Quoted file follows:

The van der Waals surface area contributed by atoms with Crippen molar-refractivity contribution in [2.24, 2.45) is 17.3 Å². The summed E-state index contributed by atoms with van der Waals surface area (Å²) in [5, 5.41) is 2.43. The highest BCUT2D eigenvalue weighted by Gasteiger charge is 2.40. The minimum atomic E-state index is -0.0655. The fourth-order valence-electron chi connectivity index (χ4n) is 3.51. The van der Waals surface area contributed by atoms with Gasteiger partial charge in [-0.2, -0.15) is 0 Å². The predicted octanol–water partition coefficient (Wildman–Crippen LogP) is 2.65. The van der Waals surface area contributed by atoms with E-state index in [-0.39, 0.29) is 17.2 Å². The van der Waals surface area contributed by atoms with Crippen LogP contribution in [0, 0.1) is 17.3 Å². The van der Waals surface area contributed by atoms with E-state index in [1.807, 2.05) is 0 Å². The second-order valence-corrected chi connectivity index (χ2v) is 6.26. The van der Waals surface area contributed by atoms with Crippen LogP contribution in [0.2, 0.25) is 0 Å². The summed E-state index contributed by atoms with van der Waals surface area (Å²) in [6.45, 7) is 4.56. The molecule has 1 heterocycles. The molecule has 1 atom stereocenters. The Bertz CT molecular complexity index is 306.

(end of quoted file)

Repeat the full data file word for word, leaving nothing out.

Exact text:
The van der Waals surface area contributed by atoms with Crippen molar-refractivity contribution in [2.24, 2.45) is 17.3 Å². The summed E-state index contributed by atoms with van der Waals surface area (Å²) in [5, 5.41) is 2.43. The highest BCUT2D eigenvalue weighted by Gasteiger charge is 2.40. The minimum atomic E-state index is -0.0655. The fourth-order valence-electron chi connectivity index (χ4n) is 3.51. The van der Waals surface area contributed by atoms with Gasteiger partial charge in [-0.2, -0.15) is 0 Å². The predicted octanol–water partition coefficient (Wildman–Crippen LogP) is 2.65. The van der Waals surface area contributed by atoms with E-state index in [-0.39, 0.29) is 17.2 Å². The van der Waals surface area contributed by atoms with Crippen LogP contribution in [0, 0.1) is 17.3 Å². The van der Waals surface area contributed by atoms with E-state index in [1.807, 2.05) is 0 Å². The second-order valence-corrected chi connectivity index (χ2v) is 6.26. The van der Waals surface area contributed by atoms with Crippen LogP contribution in [0.2, 0.25) is 0 Å². The summed E-state index contributed by atoms with van der Waals surface area (Å²) in [6.45, 7) is 4.56. The molecule has 1 heterocycles. The molecule has 1 atom stereocenters. The Bertz CT molecular complexity index is 306.